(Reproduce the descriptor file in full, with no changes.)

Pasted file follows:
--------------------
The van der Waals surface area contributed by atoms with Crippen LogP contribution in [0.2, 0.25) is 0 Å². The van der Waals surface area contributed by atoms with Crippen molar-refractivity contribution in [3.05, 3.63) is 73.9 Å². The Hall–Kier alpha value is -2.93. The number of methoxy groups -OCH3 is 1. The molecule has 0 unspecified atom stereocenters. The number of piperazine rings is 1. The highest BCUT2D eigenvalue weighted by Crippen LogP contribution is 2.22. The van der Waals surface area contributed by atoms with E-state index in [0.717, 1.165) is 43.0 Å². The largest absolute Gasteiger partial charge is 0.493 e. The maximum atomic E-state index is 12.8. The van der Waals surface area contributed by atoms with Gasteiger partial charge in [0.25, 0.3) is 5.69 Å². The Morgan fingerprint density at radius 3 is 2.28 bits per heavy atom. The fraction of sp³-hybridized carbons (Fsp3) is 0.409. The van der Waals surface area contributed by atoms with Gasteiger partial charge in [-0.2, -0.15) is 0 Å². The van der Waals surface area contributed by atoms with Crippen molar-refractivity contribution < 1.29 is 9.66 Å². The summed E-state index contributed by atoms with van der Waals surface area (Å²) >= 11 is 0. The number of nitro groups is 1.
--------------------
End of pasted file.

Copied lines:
The van der Waals surface area contributed by atoms with Crippen LogP contribution in [0.2, 0.25) is 0 Å². The van der Waals surface area contributed by atoms with Crippen molar-refractivity contribution in [3.05, 3.63) is 73.9 Å². The Hall–Kier alpha value is -2.93. The number of methoxy groups -OCH3 is 1. The molecule has 0 unspecified atom stereocenters. The number of piperazine rings is 1. The highest BCUT2D eigenvalue weighted by Crippen LogP contribution is 2.22. The van der Waals surface area contributed by atoms with E-state index in [0.717, 1.165) is 43.0 Å². The largest absolute Gasteiger partial charge is 0.493 e. The maximum atomic E-state index is 12.8. The van der Waals surface area contributed by atoms with Gasteiger partial charge in [0.25, 0.3) is 5.69 Å². The Morgan fingerprint density at radius 3 is 2.28 bits per heavy atom. The fraction of sp³-hybridized carbons (Fsp3) is 0.409. The van der Waals surface area contributed by atoms with Gasteiger partial charge in [-0.2, -0.15) is 0 Å². The van der Waals surface area contributed by atoms with Crippen molar-refractivity contribution < 1.29 is 9.66 Å². The summed E-state index contributed by atoms with van der Waals surface area (Å²) >= 11 is 0. The number of nitro groups is 1.